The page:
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Vigilance remains elevated after 9/11

William Ferchland

Although far from the carnage on the East Coast of five years ago, South Shore law enforcement agencies have not been the same since the Sept. 11 terrorist attacks.

Inroads to grant funds opened for new equipment. Plans for crowded events such as the New Year’s Eve celebration at Stateline were modified. Awareness at all levels has increased.

“I think with the element of terrorism, I’m more cognizant of the environment around me,” said Brad Piazzo, acting division chief for the South Lake Tahoe Fire Department.



“We’re probably seeing more FBI agents coming out on New Year’s Eve,” said South Lake Tahoe police Lt. Marty Hale.

The possibility of an attack at Tahoe is not infeasible. In 1980, an 850-pound bomb disguised as a copy machine was rolled into Harveys Resort Casino by a disgruntled gambler, John Birges Sr., who demanded $3 million in a ransom note. Before the money could be delivered, the bomb went off in the evacuated casino, punching a 30- to 40-foot hole in one section.



The Sept. 11 attacks, though, created a culture where every important landmark or piece of infrastructure in the country has been imagined as a possible target for terrorists.

“It’s definitely brought more awareness around how we look at facilities (and) events for security,” said Todd Crawford, an El Dorado County sheriff’s deputy with the Office of Emergency Services. “We definitely look at all those things differently since 9/11 and take the terrorist threat a little bit more seriously than we used to before 9/11.”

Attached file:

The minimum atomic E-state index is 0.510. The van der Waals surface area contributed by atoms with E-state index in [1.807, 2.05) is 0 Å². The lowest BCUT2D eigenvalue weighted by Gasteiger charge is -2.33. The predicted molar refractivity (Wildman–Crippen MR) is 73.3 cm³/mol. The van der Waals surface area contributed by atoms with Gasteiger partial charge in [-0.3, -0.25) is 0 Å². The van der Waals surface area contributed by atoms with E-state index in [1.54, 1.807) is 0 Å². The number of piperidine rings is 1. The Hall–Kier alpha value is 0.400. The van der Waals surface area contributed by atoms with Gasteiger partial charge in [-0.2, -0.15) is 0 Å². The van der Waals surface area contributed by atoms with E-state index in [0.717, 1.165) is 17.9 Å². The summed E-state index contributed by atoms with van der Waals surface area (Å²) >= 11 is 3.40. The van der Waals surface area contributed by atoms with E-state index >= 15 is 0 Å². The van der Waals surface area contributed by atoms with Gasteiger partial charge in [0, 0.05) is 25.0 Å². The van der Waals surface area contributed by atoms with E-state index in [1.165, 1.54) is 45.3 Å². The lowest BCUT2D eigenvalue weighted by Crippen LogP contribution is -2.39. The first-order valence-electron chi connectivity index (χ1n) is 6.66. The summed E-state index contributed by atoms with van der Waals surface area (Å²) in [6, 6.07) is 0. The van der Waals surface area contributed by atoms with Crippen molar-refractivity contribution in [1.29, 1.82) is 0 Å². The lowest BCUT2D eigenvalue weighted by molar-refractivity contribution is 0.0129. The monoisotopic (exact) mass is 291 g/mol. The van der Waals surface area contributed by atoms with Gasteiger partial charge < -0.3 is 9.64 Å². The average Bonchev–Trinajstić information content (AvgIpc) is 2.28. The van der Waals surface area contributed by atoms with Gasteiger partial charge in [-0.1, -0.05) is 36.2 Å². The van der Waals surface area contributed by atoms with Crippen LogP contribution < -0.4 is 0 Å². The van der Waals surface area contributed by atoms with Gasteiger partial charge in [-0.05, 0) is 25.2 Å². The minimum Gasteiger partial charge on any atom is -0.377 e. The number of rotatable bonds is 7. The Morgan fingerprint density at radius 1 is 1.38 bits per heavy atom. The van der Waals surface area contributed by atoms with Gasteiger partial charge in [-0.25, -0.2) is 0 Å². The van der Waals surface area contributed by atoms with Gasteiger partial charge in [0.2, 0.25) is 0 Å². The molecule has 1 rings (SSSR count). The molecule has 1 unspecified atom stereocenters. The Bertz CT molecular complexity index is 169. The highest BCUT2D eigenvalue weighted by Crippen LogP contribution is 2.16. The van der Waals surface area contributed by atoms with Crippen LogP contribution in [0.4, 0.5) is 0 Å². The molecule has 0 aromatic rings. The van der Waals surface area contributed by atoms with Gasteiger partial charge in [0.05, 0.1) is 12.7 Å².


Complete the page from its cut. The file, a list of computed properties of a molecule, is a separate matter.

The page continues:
As the anniversary is recognized today, political debates regarding the attacks, and how to keep Americans safe, have increased.

Senate Democratic Leader Harry Reid of Nevada is helping spearhead the Real Security Act of 2006, legislation aimed at modifying aspects of homeland security.

The act, Reid said in a statement, would incorporate recommendations of the 9/11 Commission and insist on reducing troop levels in Iraq.

“We will implement a strategy for finishing the job in Iraq, we will invest in the resources first responders need to do their jobs and we will provide the funding needed to make it easier for emergency crews to communicate during emergencies by investing $500 million in interoperability,” Reid said. “This will go a long way to protect the people of Nevada and the millions of tourists who visit our state each year.”

Meanwhile, President George W. Bush wants more leeway in the National Security Agency’s surveillance plan for finding potential terrorists plotting against America.

While politicians look ahead, Chris Sauer, fire chief for the Fallen Leaf Fire Department, looked back at the protection equipment and breathing apparatuses purchased with grant money. “A small department like ours probably wouldn’t have had access to (many) grants before 9/11,” Sauer said.


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